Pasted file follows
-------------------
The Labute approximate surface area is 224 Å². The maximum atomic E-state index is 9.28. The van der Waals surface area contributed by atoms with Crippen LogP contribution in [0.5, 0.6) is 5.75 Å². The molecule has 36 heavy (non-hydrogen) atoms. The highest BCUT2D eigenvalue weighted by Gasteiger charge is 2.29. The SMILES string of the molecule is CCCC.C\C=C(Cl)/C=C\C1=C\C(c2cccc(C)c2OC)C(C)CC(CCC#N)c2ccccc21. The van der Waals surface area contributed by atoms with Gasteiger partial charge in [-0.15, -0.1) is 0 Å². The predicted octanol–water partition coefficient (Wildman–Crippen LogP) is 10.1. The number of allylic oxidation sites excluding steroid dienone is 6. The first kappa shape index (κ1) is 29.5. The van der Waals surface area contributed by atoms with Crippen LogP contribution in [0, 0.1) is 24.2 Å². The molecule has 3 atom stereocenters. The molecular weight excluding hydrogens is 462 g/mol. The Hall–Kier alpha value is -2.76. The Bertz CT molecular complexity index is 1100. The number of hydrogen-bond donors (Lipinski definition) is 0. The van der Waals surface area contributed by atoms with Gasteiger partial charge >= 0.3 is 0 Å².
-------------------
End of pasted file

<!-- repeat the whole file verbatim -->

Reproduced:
The Labute approximate surface area is 224 Å². The maximum atomic E-state index is 9.28. The van der Waals surface area contributed by atoms with Crippen LogP contribution in [0.5, 0.6) is 5.75 Å². The molecule has 36 heavy (non-hydrogen) atoms. The highest BCUT2D eigenvalue weighted by Gasteiger charge is 2.29. The SMILES string of the molecule is CCCC.C\C=C(Cl)/C=C\C1=C\C(c2cccc(C)c2OC)C(C)CC(CCC#N)c2ccccc21. The van der Waals surface area contributed by atoms with Gasteiger partial charge in [-0.15, -0.1) is 0 Å². The predicted octanol–water partition coefficient (Wildman–Crippen LogP) is 10.1. The number of allylic oxidation sites excluding steroid dienone is 6. The first kappa shape index (κ1) is 29.5. The van der Waals surface area contributed by atoms with Crippen LogP contribution in [0, 0.1) is 24.2 Å². The molecule has 3 atom stereocenters. The molecular weight excluding hydrogens is 462 g/mol. The Hall–Kier alpha value is -2.76. The Bertz CT molecular complexity index is 1100. The number of hydrogen-bond donors (Lipinski definition) is 0. The van der Waals surface area contributed by atoms with Gasteiger partial charge >= 0.3 is 0 Å².